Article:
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Acoustic 361PP hum

Discussion in 'Amps and Cabs [BG]' started by FUNKonthewall, Nov 24, 2004.


  1. FUNKonthewall

    FUNKonthewall Nailing The Groove

    Sep 29, 2004
    Atlanta, GA
    Endorsing: Fodera Guitars, Aguilar Amps, Dunlop/MXR Accessories
    I just bought and cosmetically restored an Acoustic 360/361PP stack and I couldn't be happier with it except for the fact that there's kind of a bad hum coming from the power amp. I assume it is 60-cycle hum because the "pitch" of the hum is roughly a B flat and B flat is about 60Hz. Honestly, you can't hear any trace of it at performance volume, but I would still love to get rid of it nonetheless. I am by no means an electrician, but I would like to know what I have to do/replace to get rid of it. I tried searching, but I got no results, so I figured I'd start a new thread. Thanks for your help!
     
  2. Raven

    Raven

    Nov 14, 2004
    Jacksonville, Fl
    Have you checked your cables? Also does it hum even if the bass isn't plugged into the head? The head is a preamp, the power amp is in the cab, if the cab is the one I'm thinking of. The cable between the two has to be shielded, just like your instrument cable. Speaker wire won't work. Also, have you tried plugging in the power cord both ways? If the cord or plug has been replaced, its possible that someone crossed the line and neutral wires. If its a 3-prong plug, get one of those adaptor plugs so you can try plugging it in both ways. If none of these suggestions eliminate the hum, you may need to take it to a tech who you trust.
     
  3. FUNKonthewall

    FUNKonthewall Nailing The Groove

    Sep 29, 2004
    Atlanta, GA
    Endorsing: Fodera Guitars, Aguilar Amps, Dunlop/MXR Accessories
    Thanks for the input. I'm using shielded cables for all the connections. I know that it's something with the power amp (or it's power cable) because when I plug just the powered cab into the wall with nothing plugged into it, it still hums. I'm sure it's just because the amp's about 35 years old and it needs a tune-up. We've got a local tech who I've heard is very adept, so I guess I'll give him a try. If anyone's got any more info, feel free to post. Thanks!
     
  4. Rock&Roll

    Rock&Roll

    Jul 21, 2002
    USA
    Congrats on finally getting your 361 in your hands.

    As far as hum goes, I'm not so sure it can be completely eliminated. You can try the ground switch to see if that will help the hum, but I doubt it will ever be dead quiet. The other thing to do is look into getting a high class power conditioner.

    On my own amps I've had the power amps and pre-amps serviced by a really good tech shop about 2.5 hours away from here. It's worth the drive to get a tech who stands for quality work. When I got the amp back, the lower end bass (the really low stuff) was tighter and clearer which made slightly more present. All they did was replace the power transistors with new Motorola's and a few small caps on the circuit board. The big caps were fine.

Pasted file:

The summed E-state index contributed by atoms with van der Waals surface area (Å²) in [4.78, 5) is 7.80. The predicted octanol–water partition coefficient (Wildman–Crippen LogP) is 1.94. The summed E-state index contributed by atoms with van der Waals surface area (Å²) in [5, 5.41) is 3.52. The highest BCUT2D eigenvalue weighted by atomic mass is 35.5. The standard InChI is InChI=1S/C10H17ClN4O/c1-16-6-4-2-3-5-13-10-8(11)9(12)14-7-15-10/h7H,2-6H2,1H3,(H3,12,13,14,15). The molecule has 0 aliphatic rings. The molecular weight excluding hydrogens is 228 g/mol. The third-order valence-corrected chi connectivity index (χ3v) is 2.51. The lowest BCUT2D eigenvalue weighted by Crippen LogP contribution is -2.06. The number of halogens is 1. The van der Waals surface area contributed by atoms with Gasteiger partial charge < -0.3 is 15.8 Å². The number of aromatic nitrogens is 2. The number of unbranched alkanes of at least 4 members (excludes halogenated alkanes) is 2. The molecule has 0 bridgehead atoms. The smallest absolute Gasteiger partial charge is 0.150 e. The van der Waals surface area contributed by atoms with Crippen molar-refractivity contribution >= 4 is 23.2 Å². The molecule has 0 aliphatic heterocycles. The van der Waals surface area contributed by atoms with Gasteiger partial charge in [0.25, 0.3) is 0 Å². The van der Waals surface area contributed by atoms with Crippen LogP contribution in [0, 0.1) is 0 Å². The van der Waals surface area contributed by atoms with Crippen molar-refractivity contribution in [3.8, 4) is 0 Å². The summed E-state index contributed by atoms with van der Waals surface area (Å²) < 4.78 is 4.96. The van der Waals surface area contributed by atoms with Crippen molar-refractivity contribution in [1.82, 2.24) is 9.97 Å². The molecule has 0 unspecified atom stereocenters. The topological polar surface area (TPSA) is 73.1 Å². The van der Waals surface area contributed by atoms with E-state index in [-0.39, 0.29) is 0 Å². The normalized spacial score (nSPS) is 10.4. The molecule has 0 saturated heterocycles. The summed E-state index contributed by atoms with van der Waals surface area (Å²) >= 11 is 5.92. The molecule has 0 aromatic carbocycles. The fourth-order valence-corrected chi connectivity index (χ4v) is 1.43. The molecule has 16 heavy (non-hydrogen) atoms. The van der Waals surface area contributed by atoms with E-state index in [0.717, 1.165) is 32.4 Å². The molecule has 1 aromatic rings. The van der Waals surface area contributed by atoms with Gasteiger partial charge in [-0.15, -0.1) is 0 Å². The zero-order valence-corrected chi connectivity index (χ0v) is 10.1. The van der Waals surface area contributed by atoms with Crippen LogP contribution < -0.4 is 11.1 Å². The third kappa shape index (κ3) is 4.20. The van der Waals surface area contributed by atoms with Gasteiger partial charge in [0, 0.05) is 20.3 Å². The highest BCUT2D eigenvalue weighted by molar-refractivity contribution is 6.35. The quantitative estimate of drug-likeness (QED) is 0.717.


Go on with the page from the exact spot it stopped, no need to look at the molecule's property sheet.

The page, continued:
Despite all the positive changes of the amps being serviced, they never did loose their hum completely. Here's what I would do if I were you.

    ---First I would find a good amp tech. I HIGHLY STRESS the word good. I hate half assed electricians, esspecially when I'm paying them good money to fix my gear that needs to be reliable.

    If you get your amps serviced I would have them go ahead and replace the power transistors and have them do a detailed inspection of all the resistors, caps, transistors and the other components on the amp. Have them replace whatever looks a bit marginal. Have them readjust the bias when done.

    I would have them go over the pre-amp as well. Mine had cold solder joints in the head and various other problems that could not be heard.

    Last thing I'll mention is the power cords for these old amps. They came with 2-prong cords. Any good shop will automatically put on a 3-prong grounded power cord and attach the new ground conductor to the chassis. The power cord for the amp is attatched to the speaker 361PP cabinet. Since it has the special molex connector on it, I would take the amplifier's power cord with the amp that way the amp tech could put that connector on the new power cord. He can decide where to mount the ground conductor on the amplifier.

    After you do these things, if you still have hum, the next step is to go through your instruments and cables to double check that they are not the source. The next thing down the line after that is a good power conditioner. If none of those things can fix it, I would live with it. :(
     
  5. BillyB_from_LZ

    BillyB_from_LZ Supporting Member

    Sep 7, 2000
    Chicago
    It's an old amp and if the electrolytic caps are original, it's high time that they be replaced. If the big ones in the power supply are dried out, the power supply could be lacking adequate filtering and the hum level would increase.

    Make sure all of the ground connections to the chassis, input plate, etc. are corrosion free.

    IIRC, the power cord is only two wire...try flipping that one around in the wall socket.

    Have fun!!!!
     
  6. FUNKonthewall

    FUNKonthewall Nailing The Groove

    Sep 29, 2004
    Atlanta, GA
    Endorsing: Fodera Guitars, Aguilar Amps, Dunlop/MXR Accessories
    I guess I'll just take it to a tech so he can check it out. I'll ask around and see who's good around where I live. Thanks for all of the info and help guys!
     
  7. BillyB_from_LZ

    BillyB_from_LZ Supporting Member

    Sep 7, 2000
    Chicago
    Do you have a schematic diagram to share with the tech?
     
  8. FUNKonthewall

    FUNKonthewall Nailing The Groove

    Sep 29, 2004
    Atlanta, GA
    Endorsing: Fodera Guitars, Aguilar Amps, Dunlop/MXR Accessories
    Yeah. I've got the full instrucion manual and the full service manual with all of the schematics.